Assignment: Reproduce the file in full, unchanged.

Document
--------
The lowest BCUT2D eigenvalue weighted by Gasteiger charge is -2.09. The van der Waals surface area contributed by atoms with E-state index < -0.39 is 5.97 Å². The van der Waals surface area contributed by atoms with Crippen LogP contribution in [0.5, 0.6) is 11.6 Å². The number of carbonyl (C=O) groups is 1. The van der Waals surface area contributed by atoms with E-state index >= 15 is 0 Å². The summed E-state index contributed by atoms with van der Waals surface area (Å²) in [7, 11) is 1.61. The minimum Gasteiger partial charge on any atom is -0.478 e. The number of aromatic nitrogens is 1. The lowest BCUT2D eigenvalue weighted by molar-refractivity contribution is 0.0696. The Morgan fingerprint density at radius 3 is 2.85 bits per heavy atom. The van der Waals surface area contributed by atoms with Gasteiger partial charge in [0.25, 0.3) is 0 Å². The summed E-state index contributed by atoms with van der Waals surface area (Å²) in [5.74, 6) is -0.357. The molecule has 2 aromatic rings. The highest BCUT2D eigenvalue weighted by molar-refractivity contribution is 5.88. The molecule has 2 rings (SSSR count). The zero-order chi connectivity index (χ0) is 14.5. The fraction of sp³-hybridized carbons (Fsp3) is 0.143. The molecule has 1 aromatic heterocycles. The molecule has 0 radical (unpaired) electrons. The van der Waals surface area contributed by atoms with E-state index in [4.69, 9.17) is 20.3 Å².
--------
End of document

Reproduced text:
The lowest BCUT2D eigenvalue weighted by Gasteiger charge is -2.09. The van der Waals surface area contributed by atoms with E-state index < -0.39 is 5.97 Å². The van der Waals surface area contributed by atoms with Crippen LogP contribution in [0.5, 0.6) is 11.6 Å². The number of carbonyl (C=O) groups is 1. The van der Waals surface area contributed by atoms with E-state index >= 15 is 0 Å². The summed E-state index contributed by atoms with van der Waals surface area (Å²) in [7, 11) is 1.61. The minimum Gasteiger partial charge on any atom is -0.478 e. The number of aromatic nitrogens is 1. The lowest BCUT2D eigenvalue weighted by molar-refractivity contribution is 0.0696. The Morgan fingerprint density at radius 3 is 2.85 bits per heavy atom. The van der Waals surface area contributed by atoms with Gasteiger partial charge in [0.25, 0.3) is 0 Å². The summed E-state index contributed by atoms with van der Waals surface area (Å²) in [5.74, 6) is -0.357. The molecule has 2 aromatic rings. The highest BCUT2D eigenvalue weighted by molar-refractivity contribution is 5.88. The molecule has 2 rings (SSSR count). The zero-order chi connectivity index (χ0) is 14.5. The fraction of sp³-hybridized carbons (Fsp3) is 0.143. The molecule has 1 aromatic heterocycles. The molecule has 0 radical (unpaired) electrons. The van der Waals surface area contributed by atoms with E-state index in [4.69, 9.17) is 20.3 Å².